For a leader with grand ambitions of tackling big issues from health care to taking on President Donald Trump, California Governor Gavin Newsom has spent much of his first six months in office bogged down in a crisis at home.
Two days after his November election, the state’s deadliest wildfire decimated an entire town, with PG&E Corp.’s equipment blamed as the likely cause. The January bankruptcy of California’s largest utility set off a scramble for Newsom to unite lawmakers, power companies and interest groups in finding a way to cover the billions of dollars in liabilities from devastating blazes.
There were moments when the endeavor seemed doomed to failure. In fact, as recently as two weeks ago, things still looked bleak. A July 12 deadline to get a deal approved by the legislature was approaching fast and the votes still were up in the air. But then in the span of a few days, Newsom managed to pull off the biggest legislative victory of his young tenure as governor and, in the process, burnish his credentials as a national political figure.
The state Assembly on Thursday overwhelmingly approved a bill that would create a $21 billion fund that power companies can tap to cover future fire liabilities, while limiting the financial obligation of ratepayers and requiring more stringent safety standards. Meeting Friday’s deadline was key, with Sacramento lawmakers headed for a month-long recess and credit-rating companies warning that other California utilities may be cut to junk status in the absence of state action.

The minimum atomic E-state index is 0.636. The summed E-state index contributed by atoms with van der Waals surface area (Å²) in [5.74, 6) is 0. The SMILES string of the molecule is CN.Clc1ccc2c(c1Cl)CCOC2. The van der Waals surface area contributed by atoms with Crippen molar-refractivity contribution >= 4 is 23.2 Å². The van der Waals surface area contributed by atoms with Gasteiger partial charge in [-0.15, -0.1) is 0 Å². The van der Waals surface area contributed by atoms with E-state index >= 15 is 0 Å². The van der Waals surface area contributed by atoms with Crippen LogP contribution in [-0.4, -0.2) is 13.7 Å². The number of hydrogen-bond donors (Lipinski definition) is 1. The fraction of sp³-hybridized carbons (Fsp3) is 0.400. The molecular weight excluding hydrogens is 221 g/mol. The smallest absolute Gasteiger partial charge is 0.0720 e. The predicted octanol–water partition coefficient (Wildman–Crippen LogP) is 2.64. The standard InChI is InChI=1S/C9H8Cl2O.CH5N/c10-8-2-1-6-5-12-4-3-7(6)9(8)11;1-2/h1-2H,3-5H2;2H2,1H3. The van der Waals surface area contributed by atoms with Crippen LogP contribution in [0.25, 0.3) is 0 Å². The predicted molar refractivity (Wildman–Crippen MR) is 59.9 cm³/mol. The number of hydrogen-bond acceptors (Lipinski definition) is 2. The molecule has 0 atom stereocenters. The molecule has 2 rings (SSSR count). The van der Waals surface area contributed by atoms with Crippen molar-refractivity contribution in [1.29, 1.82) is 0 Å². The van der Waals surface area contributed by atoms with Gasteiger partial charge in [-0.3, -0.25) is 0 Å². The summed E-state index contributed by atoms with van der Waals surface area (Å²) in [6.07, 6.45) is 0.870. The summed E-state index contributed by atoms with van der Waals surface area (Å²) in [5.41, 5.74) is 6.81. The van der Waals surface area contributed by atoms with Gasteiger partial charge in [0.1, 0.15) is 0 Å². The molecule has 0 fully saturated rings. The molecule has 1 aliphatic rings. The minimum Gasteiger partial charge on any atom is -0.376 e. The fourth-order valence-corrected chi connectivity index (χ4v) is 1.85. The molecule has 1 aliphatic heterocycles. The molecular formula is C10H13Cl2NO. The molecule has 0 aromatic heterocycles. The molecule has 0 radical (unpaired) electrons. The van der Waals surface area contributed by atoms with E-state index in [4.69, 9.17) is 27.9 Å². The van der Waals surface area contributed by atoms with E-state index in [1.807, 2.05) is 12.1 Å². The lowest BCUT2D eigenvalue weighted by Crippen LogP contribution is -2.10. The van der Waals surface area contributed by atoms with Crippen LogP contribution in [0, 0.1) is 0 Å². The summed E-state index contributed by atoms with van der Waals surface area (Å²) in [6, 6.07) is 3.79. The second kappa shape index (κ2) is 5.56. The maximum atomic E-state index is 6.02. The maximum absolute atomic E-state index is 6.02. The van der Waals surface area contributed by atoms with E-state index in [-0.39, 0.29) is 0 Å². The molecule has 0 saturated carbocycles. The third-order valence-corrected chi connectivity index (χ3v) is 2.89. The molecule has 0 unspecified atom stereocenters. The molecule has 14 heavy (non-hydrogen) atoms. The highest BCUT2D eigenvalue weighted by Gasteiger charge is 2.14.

“It’s good that we passed something before we head into the the teeth of fire season,” Newsom, 51, said in an interview Thursday. “I’m relieved. We’re more prepared than we have been in years but we’re not even close to as prepared as we need to be.”
Newsom, the Democratic successor to four-term governor Jerry Brown, won election after skewering Trump as “a bully,” branding California as “keeper of the nation’s future” and sketching a sweeping vision of the state’s obligation to lead on climate change while providing affordable housing, education and health care to those left behind amid an unprecedented economic boom. Political observers widely expect his ambitions to include an eventual White House run.
But crises at home have felled California political candidates with grand aspirations before. Former Democratic Governor Gray Davis swept into office in 1999 with strong approval ratings and ambitious plans but was ousted in a recall election just four years later after being blamed for an energy shortage that led to blackouts and PG&E’s 2001 bankruptcy filing.
While Newsom has been grappling with the latest PG&E bankruptcy, he also took on numerous issues simultaneously, from health care to housing and the death penalty.